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Pensions, Poverty, Retirement

Where does the proposed “£140 a week” for the new state pension come from?

A lot of people are wondering how the government has arrived at the figure of £140 a week for the proposed new state pension.  The justification I have heard (from a number of sources) for the apparently thumb-sucked figure is to ensure it is just above the Guarantee Credit ‘poverty line’, which is currently £137.35 per week for a single older person. This is the amount that the government says you need to live on as a minimum for an integrated healthy life.  While this is itself a made-up line, it tends to be in the same ball park as the more evidence-based budget standard poverty lines (for a single older person not suffering from any frailty, ill health or disability), for example as worked out by the Joseph Rowntree Foundation. Both the minimum income standard Guarantee Credit and the budget lines tend to be lower than the internationally (and officially) accepted ‘relative’ poverty line [60% of median household income,equivalised for household size], which, for example in the UK 09/10 (latest figures) was £166 per week for a single person (before housing costs). Noting though that the ‘after housing costs’ figure, used (sometimes controversially) by govt. for pensioners was £124 per week, I suppose the £140 also falls at the moment conveniently inbetween the ‘before housing costs’ and ‘after housing costs’ lines.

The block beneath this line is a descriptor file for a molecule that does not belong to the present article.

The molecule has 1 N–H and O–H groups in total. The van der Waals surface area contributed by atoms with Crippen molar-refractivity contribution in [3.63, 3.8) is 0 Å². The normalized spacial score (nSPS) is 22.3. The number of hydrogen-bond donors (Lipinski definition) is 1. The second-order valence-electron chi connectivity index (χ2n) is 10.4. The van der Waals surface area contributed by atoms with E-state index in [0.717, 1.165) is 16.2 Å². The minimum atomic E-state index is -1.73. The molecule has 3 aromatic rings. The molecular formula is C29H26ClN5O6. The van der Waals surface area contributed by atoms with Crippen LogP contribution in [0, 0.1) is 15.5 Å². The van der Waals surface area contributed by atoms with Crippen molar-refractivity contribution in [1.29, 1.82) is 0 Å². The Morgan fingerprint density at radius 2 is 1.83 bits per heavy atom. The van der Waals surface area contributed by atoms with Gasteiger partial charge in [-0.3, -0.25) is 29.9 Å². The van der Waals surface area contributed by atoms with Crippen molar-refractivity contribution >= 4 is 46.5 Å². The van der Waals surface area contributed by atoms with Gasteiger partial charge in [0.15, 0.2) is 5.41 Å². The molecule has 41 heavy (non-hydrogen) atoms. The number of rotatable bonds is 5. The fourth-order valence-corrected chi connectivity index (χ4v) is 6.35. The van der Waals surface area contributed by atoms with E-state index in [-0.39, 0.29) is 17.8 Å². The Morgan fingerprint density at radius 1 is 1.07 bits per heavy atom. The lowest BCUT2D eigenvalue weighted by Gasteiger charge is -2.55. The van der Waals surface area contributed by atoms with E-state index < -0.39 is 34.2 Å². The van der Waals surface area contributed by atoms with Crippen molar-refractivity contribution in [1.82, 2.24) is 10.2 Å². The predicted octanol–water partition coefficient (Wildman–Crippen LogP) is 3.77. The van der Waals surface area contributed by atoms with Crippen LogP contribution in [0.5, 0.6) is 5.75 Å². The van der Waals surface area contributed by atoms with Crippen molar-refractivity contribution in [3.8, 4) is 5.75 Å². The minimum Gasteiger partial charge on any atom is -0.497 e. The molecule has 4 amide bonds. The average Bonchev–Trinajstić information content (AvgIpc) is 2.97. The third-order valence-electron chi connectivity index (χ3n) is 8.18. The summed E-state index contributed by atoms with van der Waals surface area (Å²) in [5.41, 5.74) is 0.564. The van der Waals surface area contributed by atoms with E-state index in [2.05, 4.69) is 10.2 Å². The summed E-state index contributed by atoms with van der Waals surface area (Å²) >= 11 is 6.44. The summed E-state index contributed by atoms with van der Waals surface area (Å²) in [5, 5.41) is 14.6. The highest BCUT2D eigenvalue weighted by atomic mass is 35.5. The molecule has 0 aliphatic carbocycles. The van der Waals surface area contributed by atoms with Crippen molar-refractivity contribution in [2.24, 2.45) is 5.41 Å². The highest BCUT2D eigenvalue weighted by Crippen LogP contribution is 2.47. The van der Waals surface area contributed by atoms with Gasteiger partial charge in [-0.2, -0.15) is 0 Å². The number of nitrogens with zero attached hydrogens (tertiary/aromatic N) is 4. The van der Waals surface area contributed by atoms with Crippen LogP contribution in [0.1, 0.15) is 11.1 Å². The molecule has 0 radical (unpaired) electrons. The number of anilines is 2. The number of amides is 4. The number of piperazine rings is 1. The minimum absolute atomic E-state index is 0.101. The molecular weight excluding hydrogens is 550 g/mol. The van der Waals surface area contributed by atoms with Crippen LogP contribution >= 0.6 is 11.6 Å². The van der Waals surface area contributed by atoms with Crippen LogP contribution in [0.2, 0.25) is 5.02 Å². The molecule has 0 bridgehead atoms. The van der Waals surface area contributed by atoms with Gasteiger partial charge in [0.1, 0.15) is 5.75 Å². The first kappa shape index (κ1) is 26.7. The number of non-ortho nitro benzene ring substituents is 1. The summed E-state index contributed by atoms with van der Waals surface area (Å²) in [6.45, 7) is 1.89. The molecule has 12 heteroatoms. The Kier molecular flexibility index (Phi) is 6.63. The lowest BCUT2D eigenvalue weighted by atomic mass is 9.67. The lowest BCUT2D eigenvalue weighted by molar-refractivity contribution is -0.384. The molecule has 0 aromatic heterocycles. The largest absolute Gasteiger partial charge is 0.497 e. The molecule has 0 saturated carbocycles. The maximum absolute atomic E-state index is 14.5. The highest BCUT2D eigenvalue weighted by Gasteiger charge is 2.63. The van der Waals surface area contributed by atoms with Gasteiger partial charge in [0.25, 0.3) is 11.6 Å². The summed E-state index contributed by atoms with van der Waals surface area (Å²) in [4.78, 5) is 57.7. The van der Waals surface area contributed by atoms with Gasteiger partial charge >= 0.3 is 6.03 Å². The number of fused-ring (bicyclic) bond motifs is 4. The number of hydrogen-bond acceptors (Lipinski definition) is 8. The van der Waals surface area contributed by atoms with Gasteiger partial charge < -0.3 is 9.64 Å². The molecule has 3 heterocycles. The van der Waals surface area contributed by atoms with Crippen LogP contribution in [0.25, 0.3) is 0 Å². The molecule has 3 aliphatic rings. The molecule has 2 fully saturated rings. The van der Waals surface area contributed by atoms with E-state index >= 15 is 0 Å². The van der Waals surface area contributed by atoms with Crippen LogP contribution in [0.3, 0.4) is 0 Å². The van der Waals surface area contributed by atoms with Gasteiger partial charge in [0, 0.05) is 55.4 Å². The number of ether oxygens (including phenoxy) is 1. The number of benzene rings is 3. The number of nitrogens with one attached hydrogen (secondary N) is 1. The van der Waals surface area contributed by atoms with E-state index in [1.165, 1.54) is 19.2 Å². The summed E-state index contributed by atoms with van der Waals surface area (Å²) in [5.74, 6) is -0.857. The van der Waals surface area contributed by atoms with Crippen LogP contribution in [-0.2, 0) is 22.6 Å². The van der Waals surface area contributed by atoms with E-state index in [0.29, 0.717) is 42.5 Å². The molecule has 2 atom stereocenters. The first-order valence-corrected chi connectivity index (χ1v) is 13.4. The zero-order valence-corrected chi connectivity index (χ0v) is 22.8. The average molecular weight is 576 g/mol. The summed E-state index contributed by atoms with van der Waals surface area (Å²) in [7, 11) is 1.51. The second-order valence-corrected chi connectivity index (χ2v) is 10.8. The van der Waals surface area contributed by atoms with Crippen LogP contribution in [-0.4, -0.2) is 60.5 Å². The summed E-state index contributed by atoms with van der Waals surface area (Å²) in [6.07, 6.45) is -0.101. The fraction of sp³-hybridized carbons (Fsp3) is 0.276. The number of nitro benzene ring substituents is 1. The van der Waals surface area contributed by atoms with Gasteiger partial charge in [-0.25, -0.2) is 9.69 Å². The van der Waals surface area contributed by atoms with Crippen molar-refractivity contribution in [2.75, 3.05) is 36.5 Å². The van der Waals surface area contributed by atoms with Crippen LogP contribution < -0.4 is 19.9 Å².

About gerontologyuk

Gerontologist with an interest in ageing and the lifecourse, well-being in later life, and social policy for an ageing society.

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